Can't summon up a semiotic quip fast enough in your favorite leather bar? Finding it hard to make friends even when the fleet's in port? Worried where to go for fun now that Times Square has been cleaned up? Get all the help and advice you need from kindly, dirty-minded "Professor Dhalgren" in this handy pocket guide to the mating game, and you need never feel "Bellona-ly" again!
Corn Likker, Drag Racin' and Coon Huntin', by Andy Duncan and Michael Bishop, Longstreet, 210 pages, $45.00.
A celebration of the authors' Southern roots, this lavishly illustrated book (photos by Sally Mann) evokes a little-heralded world of double-wide trailers, NASCAR groupies, barefoot pregnant teens, Moon Pies, basement meth labs, junkyards full of snarling dogs and marijuana-filled "hollers." Duncan and Bishop recount many amusing tales and anecdotes from their America, some personal, such as the time they sold one hundred pounds of frozen mudbugs from a polluted "crick" to a snobby New York restaurant. Put on your gimme cap, mix yourself a mint julep, and enjoy "southern culture on the skids."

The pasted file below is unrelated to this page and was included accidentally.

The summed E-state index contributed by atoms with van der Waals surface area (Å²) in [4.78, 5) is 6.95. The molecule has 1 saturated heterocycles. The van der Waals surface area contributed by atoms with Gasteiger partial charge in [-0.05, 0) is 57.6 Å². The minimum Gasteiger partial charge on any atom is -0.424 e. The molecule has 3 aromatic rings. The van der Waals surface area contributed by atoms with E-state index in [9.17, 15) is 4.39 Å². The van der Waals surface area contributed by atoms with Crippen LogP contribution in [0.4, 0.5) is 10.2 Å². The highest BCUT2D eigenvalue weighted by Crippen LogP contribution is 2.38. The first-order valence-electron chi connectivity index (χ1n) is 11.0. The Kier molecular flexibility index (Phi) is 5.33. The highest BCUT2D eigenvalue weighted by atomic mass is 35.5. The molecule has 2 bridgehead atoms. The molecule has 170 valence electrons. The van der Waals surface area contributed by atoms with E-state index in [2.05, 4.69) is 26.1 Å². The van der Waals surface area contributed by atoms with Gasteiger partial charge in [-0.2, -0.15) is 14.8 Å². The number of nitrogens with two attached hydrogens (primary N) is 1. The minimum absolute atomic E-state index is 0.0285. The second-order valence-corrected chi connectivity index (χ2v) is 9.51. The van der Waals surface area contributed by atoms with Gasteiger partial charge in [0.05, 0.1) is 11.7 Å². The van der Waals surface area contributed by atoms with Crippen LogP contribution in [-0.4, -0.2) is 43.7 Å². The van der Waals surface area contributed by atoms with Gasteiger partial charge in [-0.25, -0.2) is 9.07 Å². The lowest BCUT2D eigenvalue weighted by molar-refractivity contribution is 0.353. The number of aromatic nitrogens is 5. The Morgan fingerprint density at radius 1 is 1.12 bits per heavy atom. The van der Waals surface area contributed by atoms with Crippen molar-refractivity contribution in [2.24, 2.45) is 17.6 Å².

Andre Norton's Smackdown!, by Andre Norton, New York Times, $32.99, 115 pages.
Who would ever have suspected from her fiction that this little old lady liked to rumble!?! But by the evidence of this riotous, raunchy, rocking exploration of the WWF milieu, she surely does! The sparse text presents Norton's wild-eyed enthusiasm for the whole WWF scene, as she kisses and disses every wrestler from Chyna to Ivory, from Stone Cold to Sexual Chocolate. But as rollicking as the prose is, the pictures here are even wilder, as we witness Norton entering the ring to take on all comers, under the nom du canvas of "High Halleck." (For one infamous match, Norton paired up in a tag team with Anne "Dragonrider" McCaffrey, and wiped the floor with Sable and Miss Kitty.) A chair to the head, a fist to the kidneys, a boot to the spleen! Witch World was never like this!